Q: Help! I have a good group of young sales associates who seem to be stagnating. Do you have any motivational tips I can use in my next sales meeting?
— Mark H., independent rental operator, Fort Worth, Texas
A: Ted Williams once said, “History is made on the inside corner of the plate.” All great salespeople and sales managers push themselves to do something outside their comfort zone — whether it is presenting to a large group, reviewing results in front of senior executives or constructively coaching a negative sales associate.
The sales leader who looks for these types of opportunities will grow. Have your sales team ask themselves the following questions:
What new activity have I delivered that made me lose sleep the night before?
What new project forced me to re-learn skill sets and processes?
What new professional contacts have I built that made me want to be a better person?
How often did I go 100% all out, try my hardest, prepare completely but still failed?
If your sales associates are having a hard time finding answers or coinciding experiences to the questions above, now is the time to challenge themselves.
By not doing this, they are embracing mediocrity. Most things that are worth achieving will be out of someone’s comfort zone.
Q: I'm concerned that my counter staff is not doing enough to make sure our cars won't be stolen. How can I convey this urgency to them?
— Matt J. Paul, O'Leary Leasing, Chicago
A: As an operator, you understand the impact that one converted car can have on your profit and loss statement. In many cases, the write-off of one or two cars can mean the difference between being in the black or being in the red.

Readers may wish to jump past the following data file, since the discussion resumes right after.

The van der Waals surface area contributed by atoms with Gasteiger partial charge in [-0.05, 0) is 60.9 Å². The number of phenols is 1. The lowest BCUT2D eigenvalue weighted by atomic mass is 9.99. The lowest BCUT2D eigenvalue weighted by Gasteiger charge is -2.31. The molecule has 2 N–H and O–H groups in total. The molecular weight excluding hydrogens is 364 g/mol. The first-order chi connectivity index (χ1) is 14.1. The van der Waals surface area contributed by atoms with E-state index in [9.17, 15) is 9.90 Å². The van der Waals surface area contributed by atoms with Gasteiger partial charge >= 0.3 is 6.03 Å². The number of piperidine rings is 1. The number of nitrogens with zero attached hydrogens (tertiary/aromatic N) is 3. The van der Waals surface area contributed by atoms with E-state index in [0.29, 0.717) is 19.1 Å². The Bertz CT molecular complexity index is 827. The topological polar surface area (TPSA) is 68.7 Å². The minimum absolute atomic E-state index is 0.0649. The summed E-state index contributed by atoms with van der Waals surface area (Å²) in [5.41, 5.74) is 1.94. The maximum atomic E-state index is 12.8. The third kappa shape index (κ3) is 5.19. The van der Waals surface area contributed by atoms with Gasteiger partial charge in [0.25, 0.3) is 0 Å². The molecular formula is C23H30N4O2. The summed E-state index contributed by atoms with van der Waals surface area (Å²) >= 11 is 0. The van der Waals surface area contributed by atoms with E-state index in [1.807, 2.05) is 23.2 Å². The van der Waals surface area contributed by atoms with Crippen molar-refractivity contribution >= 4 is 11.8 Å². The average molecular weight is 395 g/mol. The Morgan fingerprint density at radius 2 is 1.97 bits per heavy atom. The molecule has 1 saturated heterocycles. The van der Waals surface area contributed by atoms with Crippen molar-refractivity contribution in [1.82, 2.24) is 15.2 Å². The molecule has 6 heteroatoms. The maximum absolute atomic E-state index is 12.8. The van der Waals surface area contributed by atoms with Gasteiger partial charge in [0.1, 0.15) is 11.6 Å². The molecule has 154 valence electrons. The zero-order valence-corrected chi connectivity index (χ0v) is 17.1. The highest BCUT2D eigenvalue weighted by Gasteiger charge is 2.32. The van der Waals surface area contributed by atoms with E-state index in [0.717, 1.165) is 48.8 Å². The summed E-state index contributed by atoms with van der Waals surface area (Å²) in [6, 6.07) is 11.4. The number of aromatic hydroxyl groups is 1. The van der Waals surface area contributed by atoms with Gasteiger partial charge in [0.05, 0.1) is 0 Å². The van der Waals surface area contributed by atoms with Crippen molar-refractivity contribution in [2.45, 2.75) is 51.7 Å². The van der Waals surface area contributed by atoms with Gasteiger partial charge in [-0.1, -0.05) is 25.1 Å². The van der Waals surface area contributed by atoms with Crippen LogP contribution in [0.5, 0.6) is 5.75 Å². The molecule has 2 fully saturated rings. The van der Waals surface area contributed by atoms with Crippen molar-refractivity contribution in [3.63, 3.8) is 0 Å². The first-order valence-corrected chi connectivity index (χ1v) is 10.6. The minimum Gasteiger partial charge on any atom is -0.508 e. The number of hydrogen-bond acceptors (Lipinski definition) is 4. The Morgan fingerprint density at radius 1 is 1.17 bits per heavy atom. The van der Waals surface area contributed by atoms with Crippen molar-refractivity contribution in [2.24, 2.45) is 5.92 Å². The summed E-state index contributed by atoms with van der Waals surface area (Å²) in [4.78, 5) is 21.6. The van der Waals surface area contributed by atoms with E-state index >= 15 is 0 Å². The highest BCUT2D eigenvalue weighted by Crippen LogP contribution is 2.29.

Utilizing these techniques and coaching exercises for your team can help convey urgency:
Explain how thin the margins are. Show your team that if your operation, in a good year, posts a 5% profit margin, the loss of a $25,000 vehicle will need $500,000 in top line revenue to repay or offset that loss.
In many cases, it is the manager’s responsibility to dispel the notion that car rental owners have a magic Xerox machine that prints money. Ask your team how much of each dollar generated in time and revenue drops to the bottom line?
Build the value of the frontline’s role. Stressing the importance of their role in the operation and as a “frontline risk manager” will help them change their mindset. Make statements that create urgency, such as “the best line of defense against vehicle theft and fraud is a good corporate social responsibility.” Get your team involved with working the “watch list” for overdue renters.
Offer the correct incentives and measurements. Provide your team with an incentive if zero cars are stolen throughout the year. Provide updated statistics on the number of vehicles overdue versus total rentable fleet. Creating this ratio makes it easier for the frontline team to understand the impact vagrant renters have on their fleet and the operation’s availability.
Please note that some operators do not feel comfortable being open about their fleet statistics, but sharing these statistics helps build the frontline’s view of their value and creates a “knowledge is power” mindset.
Educate your team on terms and conditions of the rental agreement and local laws. Share with your team how the law protects you and them as an operation. Remind them that rental agreements and laws are established because someone in the past took advantage of the system and acted illegally.